Unite under JD(U), Bommai tells groups

BANGALORE, OCT. 11. The Janata Dal (United) leader and former Chief Minister, S.R. Bommai, has revived the plea for unification of the Janata Dal factions and political polarisation. However, Mr. Bommai wants the factions to unite under the banner of his party.

Speaking at a function to mark the 102nd birth anniversary of Jayaprakash Narayan, Mr. Bommai wanted parties which believed in the ideals of the late leader to unite.

However, he criticised the Janata Dal (Secular) and questioned its "moral right" to celebrate the birth anniversary of Jayaprakash Narayan as it had "deviated from his ideals."

`Total revolution'

Mr. Bommai said the call given by Jayaprakash Narayan for a "total revolution" continued to be relevant as a large number of unorganised workers and youth did not have socio-economic freedom. Nearly 60 per cent of the youth were unemployed in the country. Many villages were still deprived of basic amenities such as potable drinking water, power and roads. Implementation of community development programmes conceived by Jayaprakash Narayan, was essential to transform the social and economic life of the villagers through their active participation.

Jayaprakash Narayan, one of the founders of the Socialist Party, took `sanyas' from politics soon after the first general elections and dedicated himself to the Sarvodaya Movement. Deeply disturbed by the deteriorating trends in parliamentary democracy, he launched Sampoorna Kranti (total revolution) in Bihar.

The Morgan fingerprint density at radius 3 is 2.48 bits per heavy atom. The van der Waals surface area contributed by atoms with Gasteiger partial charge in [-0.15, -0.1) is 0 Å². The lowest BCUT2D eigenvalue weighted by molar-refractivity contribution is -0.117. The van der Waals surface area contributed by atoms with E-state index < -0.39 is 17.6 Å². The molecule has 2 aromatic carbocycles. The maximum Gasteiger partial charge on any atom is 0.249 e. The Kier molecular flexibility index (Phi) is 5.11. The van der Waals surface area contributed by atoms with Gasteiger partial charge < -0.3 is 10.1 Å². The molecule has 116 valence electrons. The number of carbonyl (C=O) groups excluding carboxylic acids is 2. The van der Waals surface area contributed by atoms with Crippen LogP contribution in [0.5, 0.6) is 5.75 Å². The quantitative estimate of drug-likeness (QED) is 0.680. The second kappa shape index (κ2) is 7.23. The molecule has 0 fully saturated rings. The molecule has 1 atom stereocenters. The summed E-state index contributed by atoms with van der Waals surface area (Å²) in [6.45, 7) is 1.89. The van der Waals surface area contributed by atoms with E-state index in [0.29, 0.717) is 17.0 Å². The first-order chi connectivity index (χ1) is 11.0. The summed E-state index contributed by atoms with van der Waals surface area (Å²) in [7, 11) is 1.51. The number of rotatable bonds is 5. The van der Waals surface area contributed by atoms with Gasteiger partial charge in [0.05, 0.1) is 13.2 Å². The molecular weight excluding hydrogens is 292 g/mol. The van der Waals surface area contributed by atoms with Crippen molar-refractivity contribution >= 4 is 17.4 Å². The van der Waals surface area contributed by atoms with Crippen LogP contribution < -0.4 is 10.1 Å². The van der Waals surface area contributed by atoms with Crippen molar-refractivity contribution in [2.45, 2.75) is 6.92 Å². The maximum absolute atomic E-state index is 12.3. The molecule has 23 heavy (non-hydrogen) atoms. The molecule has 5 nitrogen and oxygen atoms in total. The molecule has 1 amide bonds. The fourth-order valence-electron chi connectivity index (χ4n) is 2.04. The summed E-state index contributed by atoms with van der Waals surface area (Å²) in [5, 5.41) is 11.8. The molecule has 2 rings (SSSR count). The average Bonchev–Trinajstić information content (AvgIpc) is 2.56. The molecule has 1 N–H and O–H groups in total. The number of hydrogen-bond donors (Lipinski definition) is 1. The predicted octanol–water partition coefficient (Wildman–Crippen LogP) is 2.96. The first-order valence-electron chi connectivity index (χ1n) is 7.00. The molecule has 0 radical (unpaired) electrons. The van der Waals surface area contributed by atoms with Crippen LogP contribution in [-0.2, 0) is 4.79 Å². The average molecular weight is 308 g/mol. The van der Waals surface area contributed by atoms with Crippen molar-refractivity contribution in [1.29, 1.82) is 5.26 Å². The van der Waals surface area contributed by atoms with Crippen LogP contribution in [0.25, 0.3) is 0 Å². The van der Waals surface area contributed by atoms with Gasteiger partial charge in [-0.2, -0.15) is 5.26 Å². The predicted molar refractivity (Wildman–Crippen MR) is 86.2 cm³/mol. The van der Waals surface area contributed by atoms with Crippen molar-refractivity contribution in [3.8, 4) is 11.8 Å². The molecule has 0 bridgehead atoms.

The "JP movement," named after him, paralysed much of northern India and directly challenged the policies of former Prime Minister Indira Gandhi. The Emergency of 1975-77 was a dark chapter in India's democracy, Mr. Bommai, who was a leading light of the Opposition in the State in that period, said.

Noting Jayaprakash Narayan's contribution to the formation of the Janata Party, Mr. Bommai said it was voted to power in the 1977 election.

The Janata Dal (U) State unit president, B. Somashekar, said total revolution was needed to wipe out corruption, eradicate unemployment and bridge the gap between the rich and the poor. He recalled the services of JP in Vinobha Bhave's Bhoodan campaign.

He said Jayaprakash Nayaran advocated small-scale production and opposed large-scale development, which was pro-capital and pro-rich according to him. He believed that nothing would really change in the country until the ordinary villagers were changed. That was the problem today too, and there was need for economic policies with stress on agriculture to tackle unemployment.

Need for institutions

New democratic institutions had to be created to end muscle and money power in elections. Corruption, women's exploitation and spread of HIV/AIDS were some of the challenges before society, Mr. Somashekar said.

The Yuva Janata Dal (U) State unit president, K.C. Manjunath, said the party would launch a campaign in all districts to create awareness among the youth about "anti-people policies" of the State Government.

Basavaraj Bommai and M.P. Nadagoouda, MLCs, spoke.

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